Meanwhile, Rey (Daisy Ridley, Murder on the Orient Express) has been completing her training under Leia’s watchful eye but is distracted by her continued psychic bond with Kylo.  Taunting her by dangling the truth about her lineage just out of her reach, Kylo now seeks her out, having learned a new truth about her from his dangerous ally…a truth that, once learned, will change the direction of the First Order and the Resistance forever.  Traveling with Finn (John Boyega, Detroit), Poe (Oscar Isaac, A Most Violent Year), and Chewbacca to a distant planet in hopes of finding a rare artifact, Rey embarks on a galaxy spanning adventure that will lead her to confront her past and embrace her future.

There’s a little bit of the video game leveling up aura to The Rise of Skywalker, with our characters coming head to head with various bad guys, curious creatures, and strange new worlds all in the hunt for pieces to an overall puzzle.  I didn’t mind this episodic feel and found the two and a half hours to fly by at near light speed.  A great deal of attention has been paid to fans wanting one last look at favorite characters or desiring to see a storyline tied off with a nice bow.  True, it may be too tidy for some but at least there is some finality in place by the time the credits roll.  I’m not one to delve deep into the psyche of a character and decry actions as “not something their character would do” or anything like that, though it’s evident Abrams and gatekeeper producer Kathleen Kennedy wanted to be clear about particular story arcs and less ambiguous on others.

Receiving top billing, Carrie Fisher may be the first person to get that honor without being alive when the movie started filming.  Fisher’s performance was reportedly put together from unused footage from The Force Awakens and it’s blended seamlessly in; there’s no creepy faces put on other actors or janky editing going on.  With limited footage, Leia is a bit more on the reserved side and has less to say…but Abrams doesn’t wallow in sentimentality, just as Fisher wouldn’t have wanted him to.  There are plenty of other surprises for fans both hardcore and casual along the way, just keep your eyes (and ears) open because you never know what might pop up.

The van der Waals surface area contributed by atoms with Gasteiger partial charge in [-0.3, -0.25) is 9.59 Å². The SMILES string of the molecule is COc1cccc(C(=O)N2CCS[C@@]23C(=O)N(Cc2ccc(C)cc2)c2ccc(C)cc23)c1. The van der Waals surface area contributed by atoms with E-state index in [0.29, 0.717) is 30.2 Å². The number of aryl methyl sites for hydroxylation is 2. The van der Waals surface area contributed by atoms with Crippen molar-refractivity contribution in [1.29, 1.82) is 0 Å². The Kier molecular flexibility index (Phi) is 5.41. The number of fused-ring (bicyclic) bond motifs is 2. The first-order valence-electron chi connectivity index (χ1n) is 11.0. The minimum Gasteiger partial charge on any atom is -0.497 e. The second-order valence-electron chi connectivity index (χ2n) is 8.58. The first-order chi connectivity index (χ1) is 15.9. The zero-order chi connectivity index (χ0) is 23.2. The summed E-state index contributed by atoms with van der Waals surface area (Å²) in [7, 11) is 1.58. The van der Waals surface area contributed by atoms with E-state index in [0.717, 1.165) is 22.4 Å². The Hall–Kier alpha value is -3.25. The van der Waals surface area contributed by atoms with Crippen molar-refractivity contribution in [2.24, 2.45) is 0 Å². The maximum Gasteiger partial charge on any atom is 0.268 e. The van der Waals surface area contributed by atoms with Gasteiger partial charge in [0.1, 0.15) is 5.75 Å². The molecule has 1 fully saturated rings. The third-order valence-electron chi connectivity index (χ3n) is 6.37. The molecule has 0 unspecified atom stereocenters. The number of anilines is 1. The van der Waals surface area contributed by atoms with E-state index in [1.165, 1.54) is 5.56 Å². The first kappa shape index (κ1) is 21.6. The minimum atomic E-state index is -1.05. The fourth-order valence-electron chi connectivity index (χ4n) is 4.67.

The performances in this entry might be the strongest so far, with Ridley nailing Rey’s increasing resolve to always face her fears head on.  What started as a nice discovery of a new talent back in 2015 has evolved into a respected performer that rises above the material and brings a different gravitas to her scenes.  She matches well with Driver’s brooding would-be leader who can’t forget Rey even though he knows she stands in his way of running the show.  I’d like to know how much of the scenes where Kylo is in his revised helmet is actually Driver, just like I want to know if Keri Russell (Austenland) was in fact on set as a former flame of Poe dressed in a galactically skintight suit and aerodynamic helmet.

There’s going to be many opinions about the 9th episode of Star Wars and my advice is to go in and see for yourself.  Just because I liked it doesn’t mean you will and even if you read a terrible review that shouldn’t automatically sway you to see Jumanji: The Next Level instead (seriously, don’t).  We so rarely get true event movies like this and around the holidays when you can go with family and friends makes it that much more special.  Celebrate the season, catch a movie, and make it The Rise of Skywalker.

Movie Review ~ Solo: A Star Wars Story


The Facts
:

Synopsis: During an adventure into a dark criminal underworld, Han Solo meets his future copilot Chewbacca and encounters Lando Calrissian years before joining the Rebellion.

Stars: Alden Ehrenreich, Woody Harrelson, Emilia Clarke, Donald Glover, Thandie Newton, Phoebe Waller-Bridge, Joonas Suotamo, Michael K. Williams, Ian Kenny, Warwick Davis, Clint Howard, Paul Bettany, Jon Favreau

Director: Ron Howard

Rated: PG-13

Running Length: 135 minutes

TMMM Score: (5.5/10)

Review: I was one of the few people that didn’t latch on to 2016’s Rogue One: A Star Wars Story. Most thought it was one of the best (!!) entries in the Star Wars universe but I found it to be a cash-grabbing, gap-filling, problematic undertaking that brought to lax life characters and situations we had heard about in the original trilogy of films. It just didn’t go anywhere for me because it had nowhere to go. We knew what was going to happen so, like Titanic, audiences were waiting around for a couple of hours for the ship to sink.

Like Rogue One, Solo: A Star Wars Story reaches back into galactic history to the origins of Han Solo, the character first portrayed by Harrison Ford. Unfortunately, the same problems of storytelling and purpose existed for me while watching Solo, which, though a marked improvement in pace and plot over Rogue One, still had me struggling with the question of “Why?” Even for a slightly-more-than-casual-fan of the Star Wars series like myself, I kept wondering when the story would take a surprising turn or stake its claim as the original tale it claims to be. Despite some stray sparks of ingenuity, Solo winds up being another strange miss by Lucasfilm that finds itself yet again playing it safe with its cash cow franchise.